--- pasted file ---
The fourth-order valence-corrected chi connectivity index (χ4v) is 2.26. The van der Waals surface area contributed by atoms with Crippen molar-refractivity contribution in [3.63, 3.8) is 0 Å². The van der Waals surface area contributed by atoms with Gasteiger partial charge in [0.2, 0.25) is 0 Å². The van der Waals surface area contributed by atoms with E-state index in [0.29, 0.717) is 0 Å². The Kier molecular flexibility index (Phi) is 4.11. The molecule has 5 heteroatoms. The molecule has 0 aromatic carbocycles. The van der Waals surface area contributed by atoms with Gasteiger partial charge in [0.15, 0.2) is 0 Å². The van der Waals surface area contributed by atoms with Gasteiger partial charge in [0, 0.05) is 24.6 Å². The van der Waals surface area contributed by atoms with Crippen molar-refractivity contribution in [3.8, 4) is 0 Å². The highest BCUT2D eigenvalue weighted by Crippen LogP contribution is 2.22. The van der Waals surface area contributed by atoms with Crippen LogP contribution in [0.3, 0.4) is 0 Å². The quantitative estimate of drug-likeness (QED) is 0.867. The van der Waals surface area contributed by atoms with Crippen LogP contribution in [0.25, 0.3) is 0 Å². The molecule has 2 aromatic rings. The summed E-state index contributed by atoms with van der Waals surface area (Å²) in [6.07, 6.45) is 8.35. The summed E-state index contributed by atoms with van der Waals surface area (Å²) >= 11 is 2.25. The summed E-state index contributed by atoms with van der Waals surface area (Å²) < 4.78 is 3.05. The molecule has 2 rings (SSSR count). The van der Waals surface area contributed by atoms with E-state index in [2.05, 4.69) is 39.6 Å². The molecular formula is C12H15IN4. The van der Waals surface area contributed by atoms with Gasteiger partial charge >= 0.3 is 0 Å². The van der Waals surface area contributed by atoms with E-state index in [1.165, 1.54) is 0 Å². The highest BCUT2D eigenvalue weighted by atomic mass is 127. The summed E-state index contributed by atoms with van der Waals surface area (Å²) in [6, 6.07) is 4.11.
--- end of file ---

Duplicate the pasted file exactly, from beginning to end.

The fourth-order valence-corrected chi connectivity index (χ4v) is 2.26. The van der Waals surface area contributed by atoms with Crippen molar-refractivity contribution in [3.63, 3.8) is 0 Å². The van der Waals surface area contributed by atoms with Gasteiger partial charge in [0.2, 0.25) is 0 Å². The van der Waals surface area contributed by atoms with E-state index in [0.29, 0.717) is 0 Å². The Kier molecular flexibility index (Phi) is 4.11. The molecule has 5 heteroatoms. The molecule has 0 aromatic carbocycles. The van der Waals surface area contributed by atoms with Gasteiger partial charge in [0.15, 0.2) is 0 Å². The van der Waals surface area contributed by atoms with Gasteiger partial charge in [0, 0.05) is 24.6 Å². The van der Waals surface area contributed by atoms with Crippen molar-refractivity contribution in [3.8, 4) is 0 Å². The highest BCUT2D eigenvalue weighted by Crippen LogP contribution is 2.22. The van der Waals surface area contributed by atoms with Crippen LogP contribution in [0.3, 0.4) is 0 Å². The quantitative estimate of drug-likeness (QED) is 0.867. The van der Waals surface area contributed by atoms with Crippen LogP contribution in [0.25, 0.3) is 0 Å². The molecule has 2 aromatic rings. The summed E-state index contributed by atoms with van der Waals surface area (Å²) in [6.07, 6.45) is 8.35. The summed E-state index contributed by atoms with van der Waals surface area (Å²) >= 11 is 2.25. The summed E-state index contributed by atoms with van der Waals surface area (Å²) < 4.78 is 3.05. The molecule has 2 rings (SSSR count). The van der Waals surface area contributed by atoms with E-state index in [2.05, 4.69) is 39.6 Å². The molecular formula is C12H15IN4. The van der Waals surface area contributed by atoms with Gasteiger partial charge >= 0.3 is 0 Å². The van der Waals surface area contributed by atoms with E-state index in [1.165, 1.54) is 0 Å². The highest BCUT2D eigenvalue weighted by atomic mass is 127. The summed E-state index contributed by atoms with van der Waals surface area (Å²) in [6, 6.07) is 4.11.